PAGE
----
To mark the 70th anniversary of the mass escape from Stalag Luft III, Glen Poole examines the enduring masculine appeal of the Great Escape
It’s the 70th anniversary of the Great Escape this week, the name given to the mass escape of Allied service men from a Nazi prisoner of war camp during World War II.
Many men have learnt the legend of the Great Escape by watching the 1963 movie, a classic Hollywood outing that remains so popular with British men that we have voted it the film we’d most like to watch with our families on Christmas Day!
It’s not the only movie ever made about an escape from the Stalag Luft III POW camp. The 1950 British flim, The Wooden Horse, tells the tale of three ingenious men who escaped their captors by digging a tunnel beneath a vaulting horse as their fellow soldiers practised gymnastics up above. One of the real-life, vaulting soldiers was the comedy actor, Peter Butterworth, who tried to get a part in the film only to be told that he didn’t look sufficiently heroic or athletic enough!
Despite its grander ambition, the same number of men tunnelled to ultimate freedom during the Great Escape as they did via the Wooden Horse, so why has the Great Escape in particular become such a firm favourite with generations of men and boys?
My theory is that men love this movie because of the wide range of masculine experience that’s on display in the Great Escape.
Firstly there’s the tribal masculinity that responds to our ancient desire to connect as one with a group of fellow men. It doesn’t matter what nationality you are, most men watching the Great Escape will side with the Allies, as surely as we side with the Rebel Resistance against Darth Vader in Star Wars. In a simple world of goodies and baddies, watching the Great Escape offers us a chance to identify with a tribe of allied good men, fighting against the evil of Hitler’s axis.
Then there’s the rebellious masculinity of Steve McQueen, the Cooler King, who never loses his swagger, no matter how many times he is thrown into solitary confinement for his repeated escape attempts. There’s a part of every man that wants to kick back against authority; to take on the world and win; and it is this aspect of our masculinity that is willing McQueen’s character to leap over the Swiss border on his stolen motorbike and escape the chasing Nazis.
There’s also the conformist part of our masculinity that responds to the reassuring order of a familiar hierarchical structure, where every man has his part to play. We can’t all be cool, handsome, anti-authoritarians like Steve McQueen, but we can imagine finding a role in a disciplined team that helps individuals like McQueen to triumph. When we watch an entire camp of Allied POWs working together in service of the greater good, it appeals to the part of our masculinity that craves clear direction and purpose.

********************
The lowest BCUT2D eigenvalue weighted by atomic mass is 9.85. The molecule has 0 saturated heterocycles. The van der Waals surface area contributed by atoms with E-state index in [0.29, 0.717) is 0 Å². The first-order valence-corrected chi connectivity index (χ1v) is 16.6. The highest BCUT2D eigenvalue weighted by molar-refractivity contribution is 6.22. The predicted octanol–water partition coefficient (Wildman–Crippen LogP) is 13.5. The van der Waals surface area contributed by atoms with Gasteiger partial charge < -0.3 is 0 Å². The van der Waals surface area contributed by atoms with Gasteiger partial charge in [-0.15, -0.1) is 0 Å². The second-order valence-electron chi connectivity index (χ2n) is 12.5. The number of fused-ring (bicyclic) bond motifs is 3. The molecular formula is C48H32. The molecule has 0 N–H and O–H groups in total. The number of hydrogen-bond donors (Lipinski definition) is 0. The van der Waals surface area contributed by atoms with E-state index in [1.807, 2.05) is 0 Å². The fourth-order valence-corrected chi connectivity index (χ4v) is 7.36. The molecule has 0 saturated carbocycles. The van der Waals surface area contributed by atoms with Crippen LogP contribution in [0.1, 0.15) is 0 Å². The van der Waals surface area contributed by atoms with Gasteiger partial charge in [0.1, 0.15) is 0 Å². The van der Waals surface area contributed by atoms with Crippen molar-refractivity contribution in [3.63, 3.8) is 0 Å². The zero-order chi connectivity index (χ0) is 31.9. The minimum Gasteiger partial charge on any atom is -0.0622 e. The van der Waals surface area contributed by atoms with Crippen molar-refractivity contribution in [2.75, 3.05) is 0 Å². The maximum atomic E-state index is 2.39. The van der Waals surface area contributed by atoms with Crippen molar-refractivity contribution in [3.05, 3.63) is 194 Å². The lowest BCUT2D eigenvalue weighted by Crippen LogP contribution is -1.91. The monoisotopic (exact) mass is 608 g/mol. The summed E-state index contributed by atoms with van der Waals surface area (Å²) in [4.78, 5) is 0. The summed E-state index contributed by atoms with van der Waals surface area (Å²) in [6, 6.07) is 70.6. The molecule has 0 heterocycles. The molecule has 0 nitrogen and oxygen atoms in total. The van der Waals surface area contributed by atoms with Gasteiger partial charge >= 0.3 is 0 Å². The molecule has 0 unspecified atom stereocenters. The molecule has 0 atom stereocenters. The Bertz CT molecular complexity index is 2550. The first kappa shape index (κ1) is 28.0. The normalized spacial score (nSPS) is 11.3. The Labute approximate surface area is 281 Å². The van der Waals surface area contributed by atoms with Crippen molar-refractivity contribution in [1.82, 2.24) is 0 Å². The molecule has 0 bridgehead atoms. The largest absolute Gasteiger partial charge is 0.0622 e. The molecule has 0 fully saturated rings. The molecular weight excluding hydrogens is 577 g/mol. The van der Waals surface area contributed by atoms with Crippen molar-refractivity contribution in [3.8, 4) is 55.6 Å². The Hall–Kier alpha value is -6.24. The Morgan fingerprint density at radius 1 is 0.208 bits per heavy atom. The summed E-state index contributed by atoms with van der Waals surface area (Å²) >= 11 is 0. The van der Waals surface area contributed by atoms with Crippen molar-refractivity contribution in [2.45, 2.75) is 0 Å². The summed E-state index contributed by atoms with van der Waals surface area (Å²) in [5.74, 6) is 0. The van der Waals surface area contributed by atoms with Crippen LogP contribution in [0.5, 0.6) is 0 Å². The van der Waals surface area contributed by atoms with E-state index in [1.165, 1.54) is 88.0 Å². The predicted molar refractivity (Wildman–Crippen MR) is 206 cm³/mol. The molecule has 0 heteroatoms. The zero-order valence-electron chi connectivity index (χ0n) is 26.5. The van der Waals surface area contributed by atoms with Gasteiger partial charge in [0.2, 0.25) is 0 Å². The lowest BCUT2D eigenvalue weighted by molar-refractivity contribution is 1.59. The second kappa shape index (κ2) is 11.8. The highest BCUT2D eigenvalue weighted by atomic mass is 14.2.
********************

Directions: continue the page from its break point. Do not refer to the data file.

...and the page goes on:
From the effeminate tailor crafting disguises out of blankets to a carol-singing choir, noisily masking the sound of the tunnel’s engineering works, any man can watch the Great Escape and see himself making a contribution to the greater good.
Then there’s the inventive side of masculinity that’s so readily on display throughout the film in characters like James Garner’s “Scrounger”; James Coburn’s “Manufacturer” and Donald Pleasence’s “Forger”. More than 200 men were made ready for escape and each one was ingeniously provided with a disguise, a false identity and travel papers by their and entrepreneurial colleagues.
Finally there’s the unexpectedly sensitive and tender side of masculinity that the film reveals. When the Forger goes blind, Garner’s “Scrounger” stands by his friend and helps him to escape. Similarly, when Charles Bronson’s “Tunnel King” is struck by claustrophobia, his fellow tunneler, played by actor and singer, John Leyton, is there to help him overcome his fears. By virtue of sticking together, the two men make it to freedom.
Tragically, 50 of the 76 men who escaped were rounded up and shot on Hitler’s orders and while the film stays away from the blood and gore of war, it doesn’t glorify or sentimentalize the tragedy. Yes it’s a Hollywood version of events that takes some liberties with reality, but on the key facts of how many men escaped, how many were killed and how many returned to captivity, there is no hiding from the truth.
As we approach the 100th anniversary of the start of World War I, we can look back in horror to a century where Europe’s instability dragged the world into the global conflict not once, but twice. The legend of the Great Escape remains deeply popular with men and boys not because it celebrates a bloody struggle that wrought havoc on the world, but because it celebrates the strength of the human spirit in the face of adversity. In particular, it celebrates masculinity in its many different forms: tribal; rebellious; disciplined; loyal; self-sacrificing; entrepreneurial; individualistic; sensitive and caring.
The Great Escape reminds us that there are many different ways to be a man and express our masculinity. Of course there are times when we can’t escape the circumstances of life, but what we can do is decide what type of man we want to be as we respond to life’s challenges. And thanks to the freedoms that millions of men fought for in the first half of the 20th Century, most of us will never face the challenge of fighting for survival in a global war.